One of the decisions I made early on was that if I was going to eliminate many of the foods that give variety to my diet, I had to find alternatives that add texture and flavour to my meals. My husband and I love to eat pasta. It is one of my quick, always delicious, meals and we eat it about once a week in the winter. Pasta is certainly out in this diet, but I thought of ways to continue having this texture in my foods. Spaghetti squash is an alternative, but I have never enjoyed this vegetable. I find it time consuming to prepare and the results never warranting the effort. That’s where my new spiralizer comes in. I got the idea from a friend visiting in the winter who mentioned they have been spiralizing their zucchini as a pasta alternative. I remember thinking at the time that zucchini was a pretty lame excuse for pasta, but desperate times call for desperate measures. A short three months after this conversation, I found myself buying a spiralizer.

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The spiralizer I bought is a very simple plastic machine with three different cutting blade attachments. The machine made very quick work of the zucchini and before long I had a mound of spaghetti-like strands ready for dinner.

One of my go to pasta recipes in the winter is a no fuss shrimp curry. I decided to make it with coconut milk this time and added onions, garlic, fennel, peppers, carrots, sweet potato and a jalapeño for heat. While the curry was simmering away, I gave the zucchini pasta a quick sauté in olive oil until  almost translucent. It went at the bottom of the bowl with the curry on top. Delicious.

IMG_2589Shrimp Curry with Zucchini Pasta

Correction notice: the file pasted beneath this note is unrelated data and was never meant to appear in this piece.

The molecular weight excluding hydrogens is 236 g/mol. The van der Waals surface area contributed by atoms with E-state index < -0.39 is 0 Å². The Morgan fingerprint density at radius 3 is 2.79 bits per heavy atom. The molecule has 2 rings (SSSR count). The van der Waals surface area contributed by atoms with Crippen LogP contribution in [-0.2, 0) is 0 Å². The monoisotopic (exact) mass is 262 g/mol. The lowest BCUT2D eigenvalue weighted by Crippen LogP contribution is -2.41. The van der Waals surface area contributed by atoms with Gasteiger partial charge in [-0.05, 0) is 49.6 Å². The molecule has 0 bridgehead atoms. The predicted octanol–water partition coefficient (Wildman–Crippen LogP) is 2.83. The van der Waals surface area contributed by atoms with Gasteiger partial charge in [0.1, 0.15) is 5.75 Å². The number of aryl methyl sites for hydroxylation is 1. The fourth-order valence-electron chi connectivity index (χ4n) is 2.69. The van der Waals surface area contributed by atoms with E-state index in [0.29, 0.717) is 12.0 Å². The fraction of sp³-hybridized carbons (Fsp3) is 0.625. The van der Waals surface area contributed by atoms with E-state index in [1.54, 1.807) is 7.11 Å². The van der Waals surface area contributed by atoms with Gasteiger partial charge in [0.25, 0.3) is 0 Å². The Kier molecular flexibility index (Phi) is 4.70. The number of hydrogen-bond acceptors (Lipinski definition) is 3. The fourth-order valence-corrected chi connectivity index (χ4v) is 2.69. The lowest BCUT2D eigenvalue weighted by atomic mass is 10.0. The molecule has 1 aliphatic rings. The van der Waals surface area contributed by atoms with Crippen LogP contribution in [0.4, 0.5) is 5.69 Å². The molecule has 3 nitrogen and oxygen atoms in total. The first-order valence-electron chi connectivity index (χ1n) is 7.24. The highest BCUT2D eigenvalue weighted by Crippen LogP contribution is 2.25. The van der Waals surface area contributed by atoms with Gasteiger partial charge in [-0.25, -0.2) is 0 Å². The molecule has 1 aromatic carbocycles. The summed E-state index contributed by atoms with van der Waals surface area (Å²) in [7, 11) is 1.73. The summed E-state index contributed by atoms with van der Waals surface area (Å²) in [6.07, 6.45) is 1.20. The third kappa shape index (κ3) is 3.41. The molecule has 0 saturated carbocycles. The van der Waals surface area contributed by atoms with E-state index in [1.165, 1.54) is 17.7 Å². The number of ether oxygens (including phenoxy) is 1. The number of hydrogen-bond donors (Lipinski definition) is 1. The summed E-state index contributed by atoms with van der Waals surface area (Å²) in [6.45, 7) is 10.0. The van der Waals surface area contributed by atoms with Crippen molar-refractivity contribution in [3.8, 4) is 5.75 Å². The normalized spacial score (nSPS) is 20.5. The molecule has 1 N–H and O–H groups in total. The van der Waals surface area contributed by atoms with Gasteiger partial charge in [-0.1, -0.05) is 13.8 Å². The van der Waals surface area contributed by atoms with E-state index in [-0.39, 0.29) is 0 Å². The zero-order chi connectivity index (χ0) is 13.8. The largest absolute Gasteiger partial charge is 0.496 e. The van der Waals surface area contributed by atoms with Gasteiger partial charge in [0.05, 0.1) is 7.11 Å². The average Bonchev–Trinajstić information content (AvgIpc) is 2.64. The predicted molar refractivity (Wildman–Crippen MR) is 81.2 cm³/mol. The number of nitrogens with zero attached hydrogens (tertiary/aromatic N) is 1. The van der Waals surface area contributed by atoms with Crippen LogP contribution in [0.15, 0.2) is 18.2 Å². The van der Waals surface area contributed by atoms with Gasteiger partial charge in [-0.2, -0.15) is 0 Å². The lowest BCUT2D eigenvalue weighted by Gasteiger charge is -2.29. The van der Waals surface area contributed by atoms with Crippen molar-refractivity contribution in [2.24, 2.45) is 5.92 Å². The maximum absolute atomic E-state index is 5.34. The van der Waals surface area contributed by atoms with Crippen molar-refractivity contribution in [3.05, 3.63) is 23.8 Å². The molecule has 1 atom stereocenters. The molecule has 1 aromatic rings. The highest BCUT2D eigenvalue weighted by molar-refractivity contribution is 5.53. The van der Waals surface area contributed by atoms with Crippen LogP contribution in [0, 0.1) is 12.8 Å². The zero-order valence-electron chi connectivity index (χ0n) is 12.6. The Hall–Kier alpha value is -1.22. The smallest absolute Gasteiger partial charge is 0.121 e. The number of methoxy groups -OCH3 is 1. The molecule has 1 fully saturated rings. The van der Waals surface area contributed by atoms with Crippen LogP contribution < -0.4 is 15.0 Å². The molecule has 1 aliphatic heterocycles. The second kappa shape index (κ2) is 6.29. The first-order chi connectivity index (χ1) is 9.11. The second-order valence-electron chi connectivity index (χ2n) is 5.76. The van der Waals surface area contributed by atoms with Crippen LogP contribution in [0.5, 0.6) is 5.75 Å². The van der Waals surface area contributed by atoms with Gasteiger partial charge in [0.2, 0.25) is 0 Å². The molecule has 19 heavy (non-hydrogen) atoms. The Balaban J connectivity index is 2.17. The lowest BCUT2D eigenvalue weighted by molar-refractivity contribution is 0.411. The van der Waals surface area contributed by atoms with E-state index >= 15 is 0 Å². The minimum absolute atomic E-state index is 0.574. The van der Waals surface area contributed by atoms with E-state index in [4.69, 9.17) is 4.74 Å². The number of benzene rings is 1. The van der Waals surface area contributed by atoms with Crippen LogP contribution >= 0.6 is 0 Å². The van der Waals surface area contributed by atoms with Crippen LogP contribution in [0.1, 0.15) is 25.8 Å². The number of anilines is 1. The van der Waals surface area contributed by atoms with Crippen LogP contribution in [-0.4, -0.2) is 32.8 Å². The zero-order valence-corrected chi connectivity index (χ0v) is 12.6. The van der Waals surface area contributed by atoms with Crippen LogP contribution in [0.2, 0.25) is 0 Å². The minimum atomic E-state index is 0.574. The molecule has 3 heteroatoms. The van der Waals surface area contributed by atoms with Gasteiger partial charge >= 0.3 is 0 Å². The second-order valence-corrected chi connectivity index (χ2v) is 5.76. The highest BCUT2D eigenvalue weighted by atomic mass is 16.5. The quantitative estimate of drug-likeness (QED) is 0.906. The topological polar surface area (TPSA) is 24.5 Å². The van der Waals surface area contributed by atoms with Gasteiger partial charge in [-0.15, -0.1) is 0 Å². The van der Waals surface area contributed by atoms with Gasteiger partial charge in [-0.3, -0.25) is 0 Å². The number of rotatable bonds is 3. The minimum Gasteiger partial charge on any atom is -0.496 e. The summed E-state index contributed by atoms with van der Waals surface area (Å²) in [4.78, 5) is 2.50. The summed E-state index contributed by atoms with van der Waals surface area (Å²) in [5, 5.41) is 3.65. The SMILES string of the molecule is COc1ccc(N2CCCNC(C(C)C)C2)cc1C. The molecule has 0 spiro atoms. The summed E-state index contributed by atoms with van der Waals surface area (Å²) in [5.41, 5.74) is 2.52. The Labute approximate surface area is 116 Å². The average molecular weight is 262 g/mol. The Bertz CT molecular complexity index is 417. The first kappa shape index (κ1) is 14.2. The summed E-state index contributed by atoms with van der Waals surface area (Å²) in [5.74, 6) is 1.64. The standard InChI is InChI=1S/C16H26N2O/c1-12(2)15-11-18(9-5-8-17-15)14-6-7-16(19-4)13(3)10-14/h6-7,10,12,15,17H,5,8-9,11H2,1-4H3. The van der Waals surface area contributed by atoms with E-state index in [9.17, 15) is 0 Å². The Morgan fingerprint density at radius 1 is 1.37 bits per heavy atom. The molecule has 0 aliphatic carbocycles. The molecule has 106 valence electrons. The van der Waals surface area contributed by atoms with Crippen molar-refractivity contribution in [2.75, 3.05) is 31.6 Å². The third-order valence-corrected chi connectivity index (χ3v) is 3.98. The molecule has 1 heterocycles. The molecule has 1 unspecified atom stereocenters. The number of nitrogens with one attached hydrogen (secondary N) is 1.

The zucchini experiment was so successful I decided to move on to carrots.

IMG_2570.JPGCarrot Salad with Curry Mayo, Raisins and Sliced Almonds

Disclosure: The carrots had been in winter storage way too long and were old and tough. Spiralizing them took some effort compared to the zucchini. I will definitely try carrots again but this time will use fresh.

I am quite excited now about the possibilities potatoes hold with this new machine. I’m thinking rösti potatoes, potato chips baked in the oven, and spiral crisps.

In conclusion, I think this is a kitchen tool that I will use even after I finish my month on this eating plan. It has very simple parts and is easy to clean. We’ll see.

In Search of the Wild Garlic

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Here we go into the woods in search of the wild garlic (Allium tricoccum). It is mid May and the leaves are just starting to make an appearance on the woodland trees. The forest floor hasn’t bloomed with growth yet which makes finding the wild garlic much easier.

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We have two major patches of wild garlic on our land and this is the much smaller of the two located on the flood plain of the brook. I have come here today because it is closer to the house and I’ll just harvest a few. Here in Quebec the wild garlic is a protected species because of over harvesting. By law,  a person is not allowed to pick more than 50 bulbs for personal consumption.

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I have brought along a harvest basket, some gardening gloves, and my trusty trowel.

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The garlic bulbs are plump. It is the perfect time to be harvesting.

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Now it is time for a little wash in the brook before bringing them back to house for a final wash and clean.

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All ready to be eaten. How perfect is this! They  are delicious raw in salads, sautéed, grilled or added to risottos. Last year I made a wild garlic pesto that lasted us throughout the winter.

Fiddleheads….a delicacy or just bland?

Foraging

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When I hear the word forage it conjures up images of Euell Gibbons of Stalking the Wild Asparagus fame walking for miles in wilderness areas in search of the elusive plant he is intent on finding. Which is why when I use the word foraging and fiddleheads in the same breath it feels a little bit laughable. You see, if I wanted to, I could go and pick fiddleheads at this moment in my pyjamas. They grow that close to the house – a meander down the walkway, a sharp right towards the brook, a short downhill slope and voilà!